The Waltzing Matilda Centre, Winton
The John Villiers Trust Outback Art Prize
The John Villiers Trust has committed to fund the John Villiers Outback Art Prize for a further three years, encouraging more artists to represent the uniqueness and beauty of rural, regional and remote communities.
The 2023 John Villiers Outback Art Prize Exhibition launched on Saturday, 11 March, in Winton with an announcement of the winners of the iconic competition. Sue Smith won the Open exhibition category, Lili Jacobsen won the Emerging Youth category, and Diane Quick won the Salon De Refuses digital exhibition category.
The John Villiers Trust (JVT) Director, Dr Cherrell Hirst AO, attended the event, which draws attention to and celebrates the wonders of the outback. Dr Hirst confirmed that JVT has committed $52,500 to help fund the John Villiers Outback Art Prize for a further three years. This new commitment brings the total amount JVT has granted to The Waltzing Matilda Centre since 2012 to $180,000.
“We are deeply aware of the value the John Villiers Outback Art Prize brings for Winton and the surrounding communities,” Dr Hirst said. “This event not only highlights the beauty, uniqueness and experiences of our landscape and country communities, but now provides an important avenue for youth to visually share their experiences of outback Australia.”
JVT focuses on supporting children and youth in rural, regional and remote Queensland. Recent funding has enabled the art competition to introduce the Emerging Youth category and additional activities for young people, helping to ensure the creativity and voices of youth are given an outlet and an opportunity to be celebrated and recognised. It is hoped that JVT’s additional support enables Winton to continue to focus on the needs of children and youth in their community for another three years and beyond.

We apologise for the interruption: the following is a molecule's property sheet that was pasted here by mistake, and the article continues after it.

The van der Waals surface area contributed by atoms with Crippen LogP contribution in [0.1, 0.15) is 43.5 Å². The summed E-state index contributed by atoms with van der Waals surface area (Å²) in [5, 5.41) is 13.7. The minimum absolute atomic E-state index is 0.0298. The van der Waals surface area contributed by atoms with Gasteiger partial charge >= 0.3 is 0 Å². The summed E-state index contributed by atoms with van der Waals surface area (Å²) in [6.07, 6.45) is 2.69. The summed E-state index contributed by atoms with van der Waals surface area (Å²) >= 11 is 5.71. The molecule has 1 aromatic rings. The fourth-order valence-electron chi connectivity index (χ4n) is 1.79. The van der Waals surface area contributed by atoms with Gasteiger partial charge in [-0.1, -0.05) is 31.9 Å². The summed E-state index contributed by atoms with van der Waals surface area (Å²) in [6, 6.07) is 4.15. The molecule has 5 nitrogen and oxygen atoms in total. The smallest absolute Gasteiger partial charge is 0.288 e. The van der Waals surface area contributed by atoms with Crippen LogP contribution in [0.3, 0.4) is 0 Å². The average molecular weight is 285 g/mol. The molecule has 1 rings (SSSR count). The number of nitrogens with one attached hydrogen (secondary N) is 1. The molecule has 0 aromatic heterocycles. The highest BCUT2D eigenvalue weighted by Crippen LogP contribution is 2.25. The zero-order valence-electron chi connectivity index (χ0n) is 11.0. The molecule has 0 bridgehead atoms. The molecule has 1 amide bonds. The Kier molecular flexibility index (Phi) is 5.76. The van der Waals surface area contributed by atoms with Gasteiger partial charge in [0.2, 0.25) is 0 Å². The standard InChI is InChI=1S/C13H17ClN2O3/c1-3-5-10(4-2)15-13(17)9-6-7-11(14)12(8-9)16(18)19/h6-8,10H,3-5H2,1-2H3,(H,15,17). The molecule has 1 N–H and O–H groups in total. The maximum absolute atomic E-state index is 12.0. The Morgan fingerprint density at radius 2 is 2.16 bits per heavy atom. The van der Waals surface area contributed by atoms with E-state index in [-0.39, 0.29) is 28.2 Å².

This year’s John Villiers Outback Art Prize has once again attracted artists from all over Australia to help tell the story of the outback. Sue Smith, Lili Jacobsen, and Diane Quick were announced the winners out of 43 finalists, shortlisted from a total of 256 entries. The work of all the finalists will be on display at the Outback Regional Gallery at the Waltzing Matilda Centre in Winton until 7 May 2023. Additionally, the images of the finalists’ artwork can be viewed online and audiences can vote for People’s Choice Award until Thursday 4 May. A secondary online exhibition ‘Salon De Refuses’, is also accessible online and to audiences at the gallery foyer. The galleries are available from https://www.matildacentre.com.au/
With over 5,000 people expected to attend the exhibition over the coming weeks, there is no doubt this event puts country Queensland, and Winton, deservedly in the spotlight.
Lili Jacobsen from Gubbi Gubbi (Kabi Kabi) country (Bundaberg) won the new Emerging Youth Category for her sculpture “Following Kangaroo Tracks”.
The piece depicts her journey as a young First Nations woman connecting with Country and practicing traditional animal tracking in the outback.
The inclusion of the Emerging Youth Category gave Lili the opportunity to enter her first exhibition and realise her dream of being recognised as an artist.
“This is the first exhibition I have been in and it has catapulted me into what I have been manifesting as a career,” Lili said.
“Through the John Villiers Outback Art Prize I have been recognised as an artist who uses the sculpting medium, which is not a conventional way for showing Aboriginal and Torres Strait Islander art.
“This is going to be the first of many great achievements for me, but one that I will hold really close to my heart. Thanks to everyone at The John Villiers Trust for making this possible for me.”
You can read more about Lili and her winning entry here.
JVT Director Dr Cherrell Hirst (AO) with Sue Smith (The Range, Rockhampton) winner of the John Villiers Outback Art Prize. Sue was awarded awarded the $10,000 Major Prize for her painting ‘Which Way to Pine Gap Mate’
Lili Jacobsen won the new Emerging Youth Category for her sculpture “Following Kangaroo Tracks”.